Ceramics: Greek word for keramos,
meaning “potter’s clay.”
Dates back to c. 25,000 BC.
Kiln: Oven in which to fire clay.
Kneading/wedging: Process of preparing clay before use to
mix clay and expel air pockets.
*If you are NOT using new clay, then clay MUST be kneaded
and wedged before use.
*If you do not do so, the clay may explode or chip off in large
chucks during the firing stage due to air pockets.
Slip: Liquid clay; clay with water.
Score: To lightly cut lines into surface of clay.
Slipping and scoring: Method of applying or “gluing” clay
to the surface of a piece of work.
*You MUST slip and score every piece of clay that will be
attached to another piece of clay.
*If you do not, those clay pieces will fall off or explode during
the firing stage due to air in between pieces.
Building Stages (3)
1. Plastic: Stage of clay where it is flexible and capable of
being molded and shaped. New clay.
2. Leather-hard: Stage of clay where it is fairly stiff and
capable of being incised, pierced, etc.
3. Bone-dry: Stage of clay where it is ready to be fired;
appears white like bone. Very fragile at this stage. Cannot
be decorated, etc.
Firing Stages (2)
Firing: Process of applying controlled and sustained heat to
clay or glazed clay in a kiln (1st stage, 2nd stage).
Greenware: Clay that is ready to be fired. When clay is
bone-dry, it is ready to be fired. It is then called greenware by
Bisque: Clay that has been fired only once and is not
glazed. At this point, it is now considered to be “ceramic.” It
is called bisque-ware by ceramicists.
Glazing: Process by which glaze is applied to
bisque-fired clay before firing.
*Glaze must be applied evenly and neatly with a clean brush.
*3 coats are recommended.
*Do NOT glaze any area that is considered to be the “bottom”
of a ceramic object. The glaze will melt, stick to the inside of
the kiln, and ultimately ruin both the kiln and the ceramic
Types of Building (6)
1.Pinching: Simplest and most direct of hand-forming clay
where it is “pinched” with the fingers and thumb.
2.Slab building/slabbing: Method of forming pottery objects
using flat sheets or “slabs” that are slipped and scored
*Slab building will be used for the luminary project.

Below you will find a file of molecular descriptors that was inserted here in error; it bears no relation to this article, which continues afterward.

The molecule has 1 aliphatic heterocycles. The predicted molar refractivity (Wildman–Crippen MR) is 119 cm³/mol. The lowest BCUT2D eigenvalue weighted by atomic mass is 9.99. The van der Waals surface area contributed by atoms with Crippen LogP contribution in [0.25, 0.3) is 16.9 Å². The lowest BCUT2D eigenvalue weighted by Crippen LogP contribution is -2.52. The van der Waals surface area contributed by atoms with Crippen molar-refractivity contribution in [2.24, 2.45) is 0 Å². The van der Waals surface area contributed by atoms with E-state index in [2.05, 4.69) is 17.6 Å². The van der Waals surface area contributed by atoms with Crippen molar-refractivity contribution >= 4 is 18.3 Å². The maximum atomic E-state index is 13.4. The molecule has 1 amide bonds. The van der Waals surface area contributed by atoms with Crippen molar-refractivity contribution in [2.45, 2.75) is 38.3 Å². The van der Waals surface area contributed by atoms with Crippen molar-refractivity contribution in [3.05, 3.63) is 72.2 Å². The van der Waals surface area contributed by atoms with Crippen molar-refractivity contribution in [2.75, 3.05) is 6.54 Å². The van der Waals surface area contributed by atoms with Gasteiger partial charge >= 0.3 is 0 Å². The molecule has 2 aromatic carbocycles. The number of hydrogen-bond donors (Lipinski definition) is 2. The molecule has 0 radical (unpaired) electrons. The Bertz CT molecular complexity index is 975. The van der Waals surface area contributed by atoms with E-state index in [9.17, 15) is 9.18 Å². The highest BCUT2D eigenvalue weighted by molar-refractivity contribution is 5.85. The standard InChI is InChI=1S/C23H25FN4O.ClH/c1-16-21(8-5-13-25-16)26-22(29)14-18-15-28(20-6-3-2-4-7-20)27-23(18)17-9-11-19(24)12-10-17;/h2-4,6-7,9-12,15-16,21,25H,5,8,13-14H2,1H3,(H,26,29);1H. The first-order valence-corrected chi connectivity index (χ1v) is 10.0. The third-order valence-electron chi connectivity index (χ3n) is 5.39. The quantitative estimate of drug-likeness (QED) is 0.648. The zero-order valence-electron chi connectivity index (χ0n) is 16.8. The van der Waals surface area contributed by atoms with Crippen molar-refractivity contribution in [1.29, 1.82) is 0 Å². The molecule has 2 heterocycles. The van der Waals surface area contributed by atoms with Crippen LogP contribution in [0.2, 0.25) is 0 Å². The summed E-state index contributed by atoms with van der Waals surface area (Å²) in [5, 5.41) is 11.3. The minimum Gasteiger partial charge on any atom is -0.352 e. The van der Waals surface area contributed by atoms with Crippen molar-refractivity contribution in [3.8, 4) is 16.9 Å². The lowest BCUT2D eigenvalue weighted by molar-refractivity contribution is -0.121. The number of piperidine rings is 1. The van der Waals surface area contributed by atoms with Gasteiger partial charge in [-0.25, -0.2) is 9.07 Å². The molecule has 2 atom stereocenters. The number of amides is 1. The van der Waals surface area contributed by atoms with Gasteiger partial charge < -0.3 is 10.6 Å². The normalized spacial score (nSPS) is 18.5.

Press molding/molding: Method of forming pottery
objects by pressing sheets of clay over a surface of a mold.
Types of Building (cont’d)
4.Coil building/coiling: Method of building clay forms from
ropes of clay or “coils” that are placed directly on top of one
5.Throwing: Process of hand-forming a mass of soft plastic
clay on a rotating wheel.
Reducing (reduction): Process of molding clay by
removing or “reducing” excess clay in order to form.
Types of Decorating (5)
1.Applied decoration/applying: Process of adding or
“applying” clay to the surface of a piece of work up until it
2.Impressing: Process of making marks by impressing objects
into a clay surface while clay is somewhat soft but not too
Incising: Process of decorating clay by cutting into or
“incising” the surface of the clay.
Types of Decorating (cont’d)
4.Rolled decoration/rolling: Process of decorating the surface
of plastic clay by using simple textured rollers.
5.Pierced decoration/piercing: Process of cutting through or
“piercing” holes in the clay once it is leather-hard.
*Piercing will be used for the luminary project.
*One other form of decoration will also be required.
Art of carving wood, chiseling stone, casting
or welding metal, molding clay or wax, etc., into 3-D
Of or having to do with usefulness over
“beauty.” Applied art is art that is meant to be functional as
well as visually pleasing.
• Create an 6x6" ceramic tile dedicated to an artist or
• Tile design will use symbols, marks and colors that
represent your artist or culture
• Tile design includes incised, impressed, applied
and reductive techniques
• Ceramic tile uses a gloss and matte glaze finish and
at least two (2) colors or tones